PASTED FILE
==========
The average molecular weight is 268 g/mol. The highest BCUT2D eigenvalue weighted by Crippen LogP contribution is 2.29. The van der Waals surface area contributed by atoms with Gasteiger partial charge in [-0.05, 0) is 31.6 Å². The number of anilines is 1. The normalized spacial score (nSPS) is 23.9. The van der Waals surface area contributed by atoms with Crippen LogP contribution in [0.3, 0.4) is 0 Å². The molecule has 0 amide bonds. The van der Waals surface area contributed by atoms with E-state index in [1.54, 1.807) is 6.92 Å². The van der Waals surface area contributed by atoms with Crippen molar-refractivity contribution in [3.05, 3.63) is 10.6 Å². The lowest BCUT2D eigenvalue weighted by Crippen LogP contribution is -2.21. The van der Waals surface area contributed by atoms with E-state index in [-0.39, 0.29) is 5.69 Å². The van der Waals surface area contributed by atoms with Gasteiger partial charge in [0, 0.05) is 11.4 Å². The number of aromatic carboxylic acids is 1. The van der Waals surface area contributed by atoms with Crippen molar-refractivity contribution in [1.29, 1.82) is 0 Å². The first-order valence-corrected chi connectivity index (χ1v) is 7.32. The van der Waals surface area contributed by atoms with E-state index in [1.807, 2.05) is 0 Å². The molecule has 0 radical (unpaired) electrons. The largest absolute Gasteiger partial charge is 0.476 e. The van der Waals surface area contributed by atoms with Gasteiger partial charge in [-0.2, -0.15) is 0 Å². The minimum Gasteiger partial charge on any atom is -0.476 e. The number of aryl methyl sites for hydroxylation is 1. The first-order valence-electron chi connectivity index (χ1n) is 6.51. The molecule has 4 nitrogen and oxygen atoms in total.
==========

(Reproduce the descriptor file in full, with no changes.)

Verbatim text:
The average molecular weight is 268 g/mol. The highest BCUT2D eigenvalue weighted by Crippen LogP contribution is 2.29. The van der Waals surface area contributed by atoms with Gasteiger partial charge in [-0.05, 0) is 31.6 Å². The number of anilines is 1. The normalized spacial score (nSPS) is 23.9. The van der Waals surface area contributed by atoms with Crippen LogP contribution in [0.3, 0.4) is 0 Å². The molecule has 0 amide bonds. The van der Waals surface area contributed by atoms with E-state index in [1.54, 1.807) is 6.92 Å². The van der Waals surface area contributed by atoms with Crippen molar-refractivity contribution in [3.05, 3.63) is 10.6 Å². The lowest BCUT2D eigenvalue weighted by Crippen LogP contribution is -2.21. The van der Waals surface area contributed by atoms with E-state index in [-0.39, 0.29) is 5.69 Å². The van der Waals surface area contributed by atoms with Gasteiger partial charge in [0, 0.05) is 11.4 Å². The number of aromatic carboxylic acids is 1. The van der Waals surface area contributed by atoms with Crippen molar-refractivity contribution in [1.29, 1.82) is 0 Å². The first-order valence-corrected chi connectivity index (χ1v) is 7.32. The van der Waals surface area contributed by atoms with E-state index in [1.807, 2.05) is 0 Å². The molecule has 0 radical (unpaired) electrons. The largest absolute Gasteiger partial charge is 0.476 e. The van der Waals surface area contributed by atoms with Gasteiger partial charge in [-0.2, -0.15) is 0 Å². The minimum Gasteiger partial charge on any atom is -0.476 e. The number of aryl methyl sites for hydroxylation is 1. The first-order valence-electron chi connectivity index (χ1n) is 6.51. The molecule has 4 nitrogen and oxygen atoms in total.